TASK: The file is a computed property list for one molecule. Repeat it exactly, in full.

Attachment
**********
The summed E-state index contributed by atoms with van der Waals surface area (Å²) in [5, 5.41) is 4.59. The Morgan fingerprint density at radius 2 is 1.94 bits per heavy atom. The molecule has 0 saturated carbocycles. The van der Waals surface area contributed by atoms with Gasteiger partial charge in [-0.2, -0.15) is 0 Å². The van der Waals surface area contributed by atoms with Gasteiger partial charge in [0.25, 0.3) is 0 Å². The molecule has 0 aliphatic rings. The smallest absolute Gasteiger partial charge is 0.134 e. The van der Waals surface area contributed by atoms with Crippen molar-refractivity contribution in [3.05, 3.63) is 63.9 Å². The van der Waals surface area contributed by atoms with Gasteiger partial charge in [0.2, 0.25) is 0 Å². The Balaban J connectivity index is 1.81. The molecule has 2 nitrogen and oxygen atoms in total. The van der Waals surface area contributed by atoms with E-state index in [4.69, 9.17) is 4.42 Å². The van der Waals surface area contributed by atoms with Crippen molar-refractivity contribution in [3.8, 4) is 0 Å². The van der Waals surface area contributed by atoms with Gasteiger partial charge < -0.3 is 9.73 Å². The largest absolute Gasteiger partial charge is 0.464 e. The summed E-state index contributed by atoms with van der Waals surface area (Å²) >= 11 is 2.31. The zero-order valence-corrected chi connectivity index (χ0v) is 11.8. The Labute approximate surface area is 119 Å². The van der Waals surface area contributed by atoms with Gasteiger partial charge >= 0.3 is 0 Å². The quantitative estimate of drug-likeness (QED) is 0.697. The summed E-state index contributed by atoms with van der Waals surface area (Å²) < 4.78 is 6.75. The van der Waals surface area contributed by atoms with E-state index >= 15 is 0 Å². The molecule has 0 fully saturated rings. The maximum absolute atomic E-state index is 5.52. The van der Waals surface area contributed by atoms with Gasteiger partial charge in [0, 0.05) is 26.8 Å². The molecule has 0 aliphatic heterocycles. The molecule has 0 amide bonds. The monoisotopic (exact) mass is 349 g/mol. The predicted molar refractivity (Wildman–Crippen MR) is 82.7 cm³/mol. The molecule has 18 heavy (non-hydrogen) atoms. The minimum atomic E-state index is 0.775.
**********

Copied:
The summed E-state index contributed by atoms with van der Waals surface area (Å²) in [5, 5.41) is 4.59. The Morgan fingerprint density at radius 2 is 1.94 bits per heavy atom. The molecule has 0 saturated carbocycles. The van der Waals surface area contributed by atoms with Gasteiger partial charge in [-0.2, -0.15) is 0 Å². The van der Waals surface area contributed by atoms with Gasteiger partial charge in [0.25, 0.3) is 0 Å². The molecule has 0 aliphatic rings. The smallest absolute Gasteiger partial charge is 0.134 e. The van der Waals surface area contributed by atoms with Crippen molar-refractivity contribution in [3.05, 3.63) is 63.9 Å². The van der Waals surface area contributed by atoms with Gasteiger partial charge in [0.2, 0.25) is 0 Å². The Balaban J connectivity index is 1.81. The molecule has 2 nitrogen and oxygen atoms in total. The van der Waals surface area contributed by atoms with E-state index in [4.69, 9.17) is 4.42 Å². The van der Waals surface area contributed by atoms with Crippen molar-refractivity contribution in [3.8, 4) is 0 Å². The van der Waals surface area contributed by atoms with Gasteiger partial charge < -0.3 is 9.73 Å². The largest absolute Gasteiger partial charge is 0.464 e. The summed E-state index contributed by atoms with van der Waals surface area (Å²) >= 11 is 2.31. The zero-order valence-corrected chi connectivity index (χ0v) is 11.8. The Labute approximate surface area is 119 Å². The van der Waals surface area contributed by atoms with Gasteiger partial charge >= 0.3 is 0 Å². The quantitative estimate of drug-likeness (QED) is 0.697. The summed E-state index contributed by atoms with van der Waals surface area (Å²) < 4.78 is 6.75. The van der Waals surface area contributed by atoms with E-state index >= 15 is 0 Å². The molecule has 0 fully saturated rings. The maximum absolute atomic E-state index is 5.52. The van der Waals surface area contributed by atoms with Gasteiger partial charge in [0, 0.05) is 26.8 Å². The molecule has 0 aliphatic heterocycles. The molecule has 0 amide bonds. The monoisotopic (exact) mass is 349 g/mol. The predicted molar refractivity (Wildman–Crippen MR) is 82.7 cm³/mol. The molecule has 18 heavy (non-hydrogen) atoms. The minimum atomic E-state index is 0.775.